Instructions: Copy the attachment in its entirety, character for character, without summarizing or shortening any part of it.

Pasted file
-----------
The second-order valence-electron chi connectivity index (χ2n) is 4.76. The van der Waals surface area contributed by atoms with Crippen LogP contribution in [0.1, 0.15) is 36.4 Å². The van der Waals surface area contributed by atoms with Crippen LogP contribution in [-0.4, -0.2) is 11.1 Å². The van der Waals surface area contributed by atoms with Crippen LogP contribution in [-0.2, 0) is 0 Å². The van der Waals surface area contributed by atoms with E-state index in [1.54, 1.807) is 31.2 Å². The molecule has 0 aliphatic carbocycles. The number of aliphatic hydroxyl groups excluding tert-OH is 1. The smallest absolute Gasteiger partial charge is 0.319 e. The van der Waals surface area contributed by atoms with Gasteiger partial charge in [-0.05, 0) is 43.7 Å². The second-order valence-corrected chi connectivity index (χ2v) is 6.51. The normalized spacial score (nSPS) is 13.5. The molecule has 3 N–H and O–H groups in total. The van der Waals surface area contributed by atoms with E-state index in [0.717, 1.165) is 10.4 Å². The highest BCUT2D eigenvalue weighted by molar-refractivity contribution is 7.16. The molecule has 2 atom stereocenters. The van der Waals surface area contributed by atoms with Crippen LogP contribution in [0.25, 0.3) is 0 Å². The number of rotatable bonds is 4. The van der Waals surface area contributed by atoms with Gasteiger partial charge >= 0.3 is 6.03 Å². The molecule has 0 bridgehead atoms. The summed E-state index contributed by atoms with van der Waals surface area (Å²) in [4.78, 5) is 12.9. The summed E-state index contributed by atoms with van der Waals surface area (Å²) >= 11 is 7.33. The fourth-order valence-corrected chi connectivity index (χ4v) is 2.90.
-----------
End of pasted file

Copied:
The second-order valence-electron chi connectivity index (χ2n) is 4.76. The van der Waals surface area contributed by atoms with Crippen LogP contribution in [0.1, 0.15) is 36.4 Å². The van der Waals surface area contributed by atoms with Crippen LogP contribution in [-0.4, -0.2) is 11.1 Å². The van der Waals surface area contributed by atoms with Crippen LogP contribution in [-0.2, 0) is 0 Å². The van der Waals surface area contributed by atoms with E-state index in [1.54, 1.807) is 31.2 Å². The molecule has 0 aliphatic carbocycles. The number of aliphatic hydroxyl groups excluding tert-OH is 1. The smallest absolute Gasteiger partial charge is 0.319 e. The van der Waals surface area contributed by atoms with Gasteiger partial charge in [-0.05, 0) is 43.7 Å². The second-order valence-corrected chi connectivity index (χ2v) is 6.51. The normalized spacial score (nSPS) is 13.5. The molecule has 3 N–H and O–H groups in total. The van der Waals surface area contributed by atoms with E-state index in [0.717, 1.165) is 10.4 Å². The highest BCUT2D eigenvalue weighted by molar-refractivity contribution is 7.16. The molecule has 2 atom stereocenters. The van der Waals surface area contributed by atoms with Crippen LogP contribution in [0.25, 0.3) is 0 Å². The number of rotatable bonds is 4. The van der Waals surface area contributed by atoms with Gasteiger partial charge >= 0.3 is 6.03 Å². The molecule has 0 bridgehead atoms. The summed E-state index contributed by atoms with van der Waals surface area (Å²) in [4.78, 5) is 12.9. The summed E-state index contributed by atoms with van der Waals surface area (Å²) >= 11 is 7.33. The fourth-order valence-corrected chi connectivity index (χ4v) is 2.90.